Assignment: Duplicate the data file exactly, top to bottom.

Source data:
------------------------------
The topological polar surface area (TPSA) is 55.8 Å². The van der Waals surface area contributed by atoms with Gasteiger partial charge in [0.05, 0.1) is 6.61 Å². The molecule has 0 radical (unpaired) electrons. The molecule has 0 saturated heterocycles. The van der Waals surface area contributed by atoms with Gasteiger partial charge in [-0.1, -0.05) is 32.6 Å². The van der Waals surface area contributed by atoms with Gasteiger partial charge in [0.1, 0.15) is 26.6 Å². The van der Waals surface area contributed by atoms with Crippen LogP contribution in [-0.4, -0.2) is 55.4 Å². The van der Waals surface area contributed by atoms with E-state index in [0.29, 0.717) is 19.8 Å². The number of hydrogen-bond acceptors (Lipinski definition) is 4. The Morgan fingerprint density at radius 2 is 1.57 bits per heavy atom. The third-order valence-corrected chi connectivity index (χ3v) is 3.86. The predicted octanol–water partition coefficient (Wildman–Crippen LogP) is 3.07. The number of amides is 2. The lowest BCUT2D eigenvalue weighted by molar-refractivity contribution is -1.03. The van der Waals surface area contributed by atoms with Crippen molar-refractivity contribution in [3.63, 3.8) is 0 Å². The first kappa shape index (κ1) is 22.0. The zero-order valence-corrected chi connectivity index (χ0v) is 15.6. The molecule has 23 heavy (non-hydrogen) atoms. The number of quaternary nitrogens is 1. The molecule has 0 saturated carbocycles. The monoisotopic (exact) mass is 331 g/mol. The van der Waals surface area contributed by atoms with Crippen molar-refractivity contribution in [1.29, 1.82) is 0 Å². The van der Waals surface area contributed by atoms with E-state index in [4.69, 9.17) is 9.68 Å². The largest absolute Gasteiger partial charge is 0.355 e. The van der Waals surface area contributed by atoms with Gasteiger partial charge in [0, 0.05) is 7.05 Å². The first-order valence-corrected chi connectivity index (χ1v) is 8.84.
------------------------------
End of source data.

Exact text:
The topological polar surface area (TPSA) is 55.8 Å². The van der Waals surface area contributed by atoms with Gasteiger partial charge in [0.05, 0.1) is 6.61 Å². The molecule has 0 radical (unpaired) electrons. The molecule has 0 saturated heterocycles. The van der Waals surface area contributed by atoms with Gasteiger partial charge in [-0.1, -0.05) is 32.6 Å². The van der Waals surface area contributed by atoms with Gasteiger partial charge in [0.1, 0.15) is 26.6 Å². The van der Waals surface area contributed by atoms with Crippen LogP contribution in [-0.4, -0.2) is 55.4 Å². The van der Waals surface area contributed by atoms with E-state index in [0.29, 0.717) is 19.8 Å². The number of hydrogen-bond acceptors (Lipinski definition) is 4. The Morgan fingerprint density at radius 2 is 1.57 bits per heavy atom. The third-order valence-corrected chi connectivity index (χ3v) is 3.86. The predicted octanol–water partition coefficient (Wildman–Crippen LogP) is 3.07. The number of amides is 2. The lowest BCUT2D eigenvalue weighted by molar-refractivity contribution is -1.03. The van der Waals surface area contributed by atoms with Crippen molar-refractivity contribution in [3.63, 3.8) is 0 Å². The first kappa shape index (κ1) is 22.0. The zero-order valence-corrected chi connectivity index (χ0v) is 15.6. The molecule has 23 heavy (non-hydrogen) atoms. The number of quaternary nitrogens is 1. The molecule has 0 saturated carbocycles. The monoisotopic (exact) mass is 331 g/mol. The van der Waals surface area contributed by atoms with Crippen molar-refractivity contribution in [1.29, 1.82) is 0 Å². The van der Waals surface area contributed by atoms with E-state index in [4.69, 9.17) is 9.68 Å². The largest absolute Gasteiger partial charge is 0.355 e. The van der Waals surface area contributed by atoms with Gasteiger partial charge in [0, 0.05) is 7.05 Å². The first-order valence-corrected chi connectivity index (χ1v) is 8.84.